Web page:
Jon Snow

Jon Snow has been the face of Channel 4 News since 1989.

Jon Snow joined ITN in 1976 and became Washington Correspondent in 1984. Since then, he has travelled the world to cover the news – from the fall of the Berlin Wall and the release of Nelson Mandela, to Barack Obama's inauguration and the earthquake in Haiti.

His many awards include the Richard Dimbleby Bafta award for Best Factual Contribution to Television (2005), and Royal Television Society awards for Journalist of the Year (2006) and Presenter of the Year (2009).

As well as presenting the programme, Jon writes Snowblog - a unique take on the day's events - and Snowmail - a preview of the evening programme's main stories.


post 12 September 2016
Parliament is falling down: what goes on inside needs repair too

The flummery, obscurity, ya-booing, and the rest, for all its theatrical entertainment, suggest a state living in the Dark Ages.

post 01 September 2016
Our permissive friendship with Wahhabism

Will Theresa May maintain Britain's friendship with Saudi Arabia while its brand of radical Islam continues to be exported to other countries?

post 06 August 2016
Sir Philip Green and the unwilling paparazzi

Strange. You are an off-duty journalist, taking a summer break in Greece. Suddenly the most ┐wanted┐ subject in business reporting pitches up in a vast super yacht at the mouth of the very bay where y

post 21 July 2016
View from America: can the rude outsider win?

Flat. That's not a word you often hear of a Convention. But Donald Trump's four day Trumpethon has achieved it. The Cleveland arena ,which is capable of holding twenty thousand basketball fans, hasn'

post 24 June 2016
A confession

For many this WAS a vote about Europe, but for as many it was a vote about dispossession amid constant images of largesse and greed.

post 07 June 2016
Register to vote now in the EU referendum. This is it.

No vote in modern British history has been more important than the vote as to whether to leave or remain in the European Union.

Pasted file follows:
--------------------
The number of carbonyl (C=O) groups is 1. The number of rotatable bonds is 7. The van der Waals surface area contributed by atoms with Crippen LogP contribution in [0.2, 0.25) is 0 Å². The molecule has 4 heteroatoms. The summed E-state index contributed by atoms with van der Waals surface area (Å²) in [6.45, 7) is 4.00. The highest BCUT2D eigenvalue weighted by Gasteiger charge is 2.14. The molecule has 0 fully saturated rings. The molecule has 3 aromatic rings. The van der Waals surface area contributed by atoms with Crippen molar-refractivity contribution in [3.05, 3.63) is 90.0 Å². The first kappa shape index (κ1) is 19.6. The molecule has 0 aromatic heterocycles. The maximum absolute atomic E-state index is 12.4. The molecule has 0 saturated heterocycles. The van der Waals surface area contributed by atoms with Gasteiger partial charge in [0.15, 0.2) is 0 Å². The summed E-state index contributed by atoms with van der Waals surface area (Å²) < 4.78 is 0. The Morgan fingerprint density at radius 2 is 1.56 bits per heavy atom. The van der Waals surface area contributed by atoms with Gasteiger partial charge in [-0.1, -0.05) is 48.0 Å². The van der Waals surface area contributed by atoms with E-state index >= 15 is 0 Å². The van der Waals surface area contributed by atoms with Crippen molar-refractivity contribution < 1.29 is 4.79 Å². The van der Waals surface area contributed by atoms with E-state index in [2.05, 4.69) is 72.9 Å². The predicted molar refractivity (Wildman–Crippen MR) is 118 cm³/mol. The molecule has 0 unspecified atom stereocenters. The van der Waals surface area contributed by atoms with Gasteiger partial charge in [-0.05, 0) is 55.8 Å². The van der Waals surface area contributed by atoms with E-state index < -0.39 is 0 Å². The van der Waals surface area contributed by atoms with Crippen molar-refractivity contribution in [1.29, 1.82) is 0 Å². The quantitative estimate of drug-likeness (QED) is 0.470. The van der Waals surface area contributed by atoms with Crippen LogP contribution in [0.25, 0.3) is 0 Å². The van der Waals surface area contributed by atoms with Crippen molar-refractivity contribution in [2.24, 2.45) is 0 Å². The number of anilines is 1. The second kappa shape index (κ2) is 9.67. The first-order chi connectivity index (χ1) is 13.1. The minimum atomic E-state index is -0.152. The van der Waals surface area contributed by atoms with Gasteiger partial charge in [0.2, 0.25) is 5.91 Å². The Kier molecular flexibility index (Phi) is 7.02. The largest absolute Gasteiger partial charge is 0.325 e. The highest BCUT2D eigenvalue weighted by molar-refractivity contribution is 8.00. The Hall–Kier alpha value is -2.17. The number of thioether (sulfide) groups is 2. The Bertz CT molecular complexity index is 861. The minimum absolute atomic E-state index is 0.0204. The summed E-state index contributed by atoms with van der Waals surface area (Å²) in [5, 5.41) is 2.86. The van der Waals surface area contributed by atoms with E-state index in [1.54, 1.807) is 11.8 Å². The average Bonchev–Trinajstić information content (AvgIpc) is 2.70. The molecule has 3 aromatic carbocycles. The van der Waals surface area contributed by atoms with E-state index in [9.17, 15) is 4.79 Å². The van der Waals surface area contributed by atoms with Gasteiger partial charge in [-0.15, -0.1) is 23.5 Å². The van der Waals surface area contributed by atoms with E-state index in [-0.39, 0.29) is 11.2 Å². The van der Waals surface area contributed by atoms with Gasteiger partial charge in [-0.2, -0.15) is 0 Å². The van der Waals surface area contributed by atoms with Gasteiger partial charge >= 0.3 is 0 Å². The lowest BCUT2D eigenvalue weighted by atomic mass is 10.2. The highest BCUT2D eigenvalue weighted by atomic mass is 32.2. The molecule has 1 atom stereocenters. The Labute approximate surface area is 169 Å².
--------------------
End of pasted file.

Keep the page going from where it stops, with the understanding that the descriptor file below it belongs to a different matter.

post 05 May 2016
Politicians on phones in parliament - a turn off?

Would doctors or nurses in the NHS have been able to get away with playing with their phones while seeing patients?

post 14 April 2016
Accountability and the empty chair - Yes Minister, we want you!

We keep asking, but when the constant refrain of Government Department press officers is "no Minister available", how can we hold those in power to account for their actions?

post 23 March 2016
Saudi mosque, exports, oil and the West

The Great Mosque of Brussels is said to remain a centre of Saudi-funded Wahhabi preaching and Salafism.

post 26 January 2016
The agony of Sri Lanka's carapace of peace

Our return to Sri Lanka┐s killing fields coincides with the President announcing that there will be no "international component" in any "investigation" of the civil war or the alleged war crimes.

post 11 January 2016
The incredible creative life force that was David Bowie

Bowie was emblematic of my generation. He was revolution, rebellion - even in a time when we all rebelled against the given order.

post 24 November 2015
Bangladesh poised between agony and ecstasy: the choice depends on us!

If world leaders settle for modest restraints on global warming, I do not want to have to be the reporter sent to see the unfolding tragedy in Bangladesh.

post 15 November 2015
My visit to the death scene at the Bataclan

The evidence of Friday night's horror is still plain to see at the back door of the Bataclan concert hall. For local residents, the Paris terror attacks left psychological scars too.

post 14 November 2015
Paris attacks: Middle East's wars arrive in Europe

We have arrived at a crossroads. Few can have believed that the bloody killings of Charlie Hebdo's staff would be the end of it.

article 10 November 2015 World
Lord Coe: 'these allegations came as a shock to all of us'

The doping allegations engulfing athletics came as a shock, Lord Coe has insisted, despite his influential position at the top of the sport's governing body.

post 29 October 2015
Chilcot Inquiry: a very British farce

Who amongst us will ever read all two million words of Chilcot's collected prose? And even if we do, will guilt, innocence, madness, patriotism, or anything else be clear enough for anyone to discern.